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Bacolod City, Philippines Thursday, January 5, 2017
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Editorial

Human rights education

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Published by the Visayan Daily Star Publications, Inc.
NINFA R. LEONARDIA
Editor-in-Chief & President

CARLA P. GOMEZ
Editor

CHERYL CRUZ
Busines Editor

NIDA A. BUENAFE

Sports Editor
RENE GENOVE
Bureau Chief, Dumaguete
MAJA P. DELY
Advertising Coordinator

CARLOS ANTONIO L. LEONARDIA
Administrative Officer

As officials of the United Nations marked the fifth year of its adoption of the Declaration on Human Rights Education and Training, its General Assembly stressed the importance of human rights education in contributing to long-term prevention of human rights abuses, and to the creation of preservation of a just society.

Highlighting that education promotes values, beliefs and attitudes that encourage individuals to uphold their own rights and those of others, the UN Human Rights Council in Geneva reflected on achievements in the promotion of human rights and on possible improvements in relevant education programs.

Driss El Yazami, chair of the National Human Rights Council of Morocco, said education and training are highly significant in guaranteeing respect for human rights and fundamental freedoms. Democracy is assured in a country whose citizens are educated and mindful of their rights.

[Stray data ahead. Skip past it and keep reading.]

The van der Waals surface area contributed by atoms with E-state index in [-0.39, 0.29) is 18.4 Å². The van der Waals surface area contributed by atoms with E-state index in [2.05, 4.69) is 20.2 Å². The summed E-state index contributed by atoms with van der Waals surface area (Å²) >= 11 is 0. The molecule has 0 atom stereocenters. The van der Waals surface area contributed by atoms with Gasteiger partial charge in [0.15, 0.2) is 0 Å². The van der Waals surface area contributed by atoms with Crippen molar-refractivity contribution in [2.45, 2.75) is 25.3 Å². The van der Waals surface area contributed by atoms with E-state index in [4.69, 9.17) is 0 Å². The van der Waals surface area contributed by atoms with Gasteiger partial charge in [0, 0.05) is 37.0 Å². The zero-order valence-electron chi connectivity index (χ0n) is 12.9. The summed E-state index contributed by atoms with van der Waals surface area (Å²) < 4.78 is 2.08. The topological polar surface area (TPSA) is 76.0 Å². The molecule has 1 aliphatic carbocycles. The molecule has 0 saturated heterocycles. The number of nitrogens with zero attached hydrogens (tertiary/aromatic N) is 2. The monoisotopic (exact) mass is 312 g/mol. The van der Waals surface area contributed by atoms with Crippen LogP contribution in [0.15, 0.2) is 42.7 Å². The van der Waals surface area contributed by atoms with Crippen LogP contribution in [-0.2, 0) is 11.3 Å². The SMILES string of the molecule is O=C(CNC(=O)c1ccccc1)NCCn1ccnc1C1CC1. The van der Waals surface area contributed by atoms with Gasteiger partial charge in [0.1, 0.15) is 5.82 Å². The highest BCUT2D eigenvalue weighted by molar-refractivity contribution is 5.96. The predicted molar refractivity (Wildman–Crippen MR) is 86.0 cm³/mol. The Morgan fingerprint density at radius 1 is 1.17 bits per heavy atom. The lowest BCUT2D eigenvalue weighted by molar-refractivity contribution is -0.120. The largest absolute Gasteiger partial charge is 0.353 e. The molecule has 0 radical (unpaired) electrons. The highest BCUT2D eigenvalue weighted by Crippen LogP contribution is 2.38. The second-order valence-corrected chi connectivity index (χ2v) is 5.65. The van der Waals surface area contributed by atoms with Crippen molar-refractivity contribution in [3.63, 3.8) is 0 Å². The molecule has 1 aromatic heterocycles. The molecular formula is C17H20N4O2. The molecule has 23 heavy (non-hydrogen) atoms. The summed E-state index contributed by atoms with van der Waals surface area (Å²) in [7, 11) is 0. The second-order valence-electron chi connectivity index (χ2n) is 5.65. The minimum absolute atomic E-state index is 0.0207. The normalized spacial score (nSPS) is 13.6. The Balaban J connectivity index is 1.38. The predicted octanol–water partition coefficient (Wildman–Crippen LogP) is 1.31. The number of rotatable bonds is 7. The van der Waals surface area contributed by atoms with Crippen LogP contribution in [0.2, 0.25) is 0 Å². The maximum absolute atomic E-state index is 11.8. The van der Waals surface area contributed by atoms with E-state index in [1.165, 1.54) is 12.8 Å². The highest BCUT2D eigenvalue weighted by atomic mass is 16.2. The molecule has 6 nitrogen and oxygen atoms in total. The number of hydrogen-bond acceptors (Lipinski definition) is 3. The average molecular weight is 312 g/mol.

With Flavia Piovesan, secretary for Human Rights at the Ministry of Justice of Brazil saying that the persistence of human rights violations could be explained by the existence of a culture of abuse and violence; UN Deputy High Commissioner for Human Rights Kate Gilmore revealed that the good news that in many countries, institutions have increasingly pursued human rights education programs, with better tools and methodologies and with growing cooperation within government departments and among institutions.

Human rights advocates may have earned the ire of President Duterte for their criticism of the manner his war on drugs continues to be conducted, but as a country whose people endured numerous cases of human rights abuse during the dark days of the Marcos dictatorship, Filipinos should understand the significance of human rights education. If times have changed and our government no longer prioritizes human rights as much as other post-Marcos administrations would've liked the UN to believe, then the burden of educating the Filipinos of today and the future of their rights as humans that are the same as all other humans in this planet, regardless of race, creed, religion or addiction; rests upon the non government organizations and educational institutions who still recognize the value of human rights in the creation and preservation of a just society.

We wish the men and women who are committed to continuing the human rights education of the Filipino people the best of luck in facing the challenges of their advocacy in the coming years.*

   

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